They characterized naturally occurring patient-derived SIRT6 mutations in this study published in Cell Reports. Strikingly, all the mutations significantly affected either stability or catalytic activity of SIRT6, indicating that these mutations were selected for in these tumors.
Further, the mutant proteins failed to rescue sirt6 knockout (SIRT6 KO) cells, as measured by the levels of histone acetylation at glycolytic genes and their inability to rescue the tumorigenic potential of these cells.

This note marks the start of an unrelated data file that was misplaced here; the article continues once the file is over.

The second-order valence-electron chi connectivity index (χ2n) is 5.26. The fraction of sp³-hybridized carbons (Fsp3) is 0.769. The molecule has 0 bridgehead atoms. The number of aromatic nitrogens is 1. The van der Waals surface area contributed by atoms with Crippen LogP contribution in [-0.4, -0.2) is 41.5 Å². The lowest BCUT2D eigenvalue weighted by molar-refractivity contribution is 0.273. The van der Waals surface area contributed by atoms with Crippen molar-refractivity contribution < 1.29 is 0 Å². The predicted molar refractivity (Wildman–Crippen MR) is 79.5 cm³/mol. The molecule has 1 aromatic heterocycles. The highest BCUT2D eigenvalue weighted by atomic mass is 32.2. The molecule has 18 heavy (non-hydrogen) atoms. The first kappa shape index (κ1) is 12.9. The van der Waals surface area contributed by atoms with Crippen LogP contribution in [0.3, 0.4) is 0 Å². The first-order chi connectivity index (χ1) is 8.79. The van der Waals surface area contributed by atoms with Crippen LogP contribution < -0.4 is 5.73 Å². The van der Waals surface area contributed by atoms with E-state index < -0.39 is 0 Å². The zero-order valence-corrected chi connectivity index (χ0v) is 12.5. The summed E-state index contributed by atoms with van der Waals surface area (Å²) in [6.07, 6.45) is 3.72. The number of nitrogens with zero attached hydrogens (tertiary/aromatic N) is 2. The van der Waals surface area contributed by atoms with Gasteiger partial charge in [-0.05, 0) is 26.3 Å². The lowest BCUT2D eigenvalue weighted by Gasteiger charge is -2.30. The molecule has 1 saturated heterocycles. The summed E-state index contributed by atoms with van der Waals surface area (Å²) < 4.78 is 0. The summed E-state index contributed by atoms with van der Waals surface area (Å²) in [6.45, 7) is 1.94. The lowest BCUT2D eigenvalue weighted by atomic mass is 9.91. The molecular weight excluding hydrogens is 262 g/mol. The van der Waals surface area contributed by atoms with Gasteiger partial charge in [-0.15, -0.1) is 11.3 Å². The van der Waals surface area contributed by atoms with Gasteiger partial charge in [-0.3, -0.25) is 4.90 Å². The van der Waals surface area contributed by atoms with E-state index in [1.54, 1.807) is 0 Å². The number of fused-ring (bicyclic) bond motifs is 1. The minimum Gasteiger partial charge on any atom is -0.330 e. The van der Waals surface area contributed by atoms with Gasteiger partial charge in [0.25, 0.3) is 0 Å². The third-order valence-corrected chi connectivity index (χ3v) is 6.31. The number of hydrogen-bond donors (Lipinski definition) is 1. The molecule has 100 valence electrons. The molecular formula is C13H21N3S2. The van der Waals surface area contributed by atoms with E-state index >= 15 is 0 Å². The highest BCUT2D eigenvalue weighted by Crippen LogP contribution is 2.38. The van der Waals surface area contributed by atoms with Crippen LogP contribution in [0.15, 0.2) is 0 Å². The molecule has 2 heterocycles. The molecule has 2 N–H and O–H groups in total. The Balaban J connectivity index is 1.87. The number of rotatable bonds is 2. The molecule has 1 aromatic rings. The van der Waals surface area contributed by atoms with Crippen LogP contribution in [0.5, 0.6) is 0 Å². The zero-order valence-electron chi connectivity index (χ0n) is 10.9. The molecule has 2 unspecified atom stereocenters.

Notably, the main activity affected in the mutants was histone deacetylation rather than demyristoylation, pointing to the former as the main tumor-suppressive function for SIRT6.
These results identified cancer-associated point mutations in SIRT6, cementing its function as a tumor suppressor in human cancer.